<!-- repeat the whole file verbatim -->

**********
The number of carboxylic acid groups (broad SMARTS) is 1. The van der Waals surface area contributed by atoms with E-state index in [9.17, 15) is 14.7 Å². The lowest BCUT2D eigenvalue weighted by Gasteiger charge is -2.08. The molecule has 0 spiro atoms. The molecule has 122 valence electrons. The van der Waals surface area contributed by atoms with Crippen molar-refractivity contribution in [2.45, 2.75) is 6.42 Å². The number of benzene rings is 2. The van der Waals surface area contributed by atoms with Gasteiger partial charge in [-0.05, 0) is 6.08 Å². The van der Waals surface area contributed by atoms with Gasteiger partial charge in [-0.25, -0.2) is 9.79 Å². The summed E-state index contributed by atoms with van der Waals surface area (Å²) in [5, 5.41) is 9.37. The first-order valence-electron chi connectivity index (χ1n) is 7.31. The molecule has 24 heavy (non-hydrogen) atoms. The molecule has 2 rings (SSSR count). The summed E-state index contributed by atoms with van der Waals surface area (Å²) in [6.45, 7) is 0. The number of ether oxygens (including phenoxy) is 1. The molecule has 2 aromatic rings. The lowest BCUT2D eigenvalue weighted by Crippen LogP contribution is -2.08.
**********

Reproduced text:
The number of carboxylic acid groups (broad SMARTS) is 1. The van der Waals surface area contributed by atoms with E-state index in [9.17, 15) is 14.7 Å². The lowest BCUT2D eigenvalue weighted by Gasteiger charge is -2.08. The molecule has 0 spiro atoms. The molecule has 122 valence electrons. The van der Waals surface area contributed by atoms with Crippen molar-refractivity contribution in [2.45, 2.75) is 6.42 Å². The number of benzene rings is 2. The van der Waals surface area contributed by atoms with Gasteiger partial charge in [-0.05, 0) is 6.08 Å². The van der Waals surface area contributed by atoms with Gasteiger partial charge in [-0.25, -0.2) is 9.79 Å². The summed E-state index contributed by atoms with van der Waals surface area (Å²) in [5, 5.41) is 9.37. The first-order valence-electron chi connectivity index (χ1n) is 7.31. The molecule has 24 heavy (non-hydrogen) atoms. The molecule has 2 rings (SSSR count). The summed E-state index contributed by atoms with van der Waals surface area (Å²) in [6.45, 7) is 0. The number of ether oxygens (including phenoxy) is 1. The molecule has 2 aromatic rings. The lowest BCUT2D eigenvalue weighted by Crippen LogP contribution is -2.08.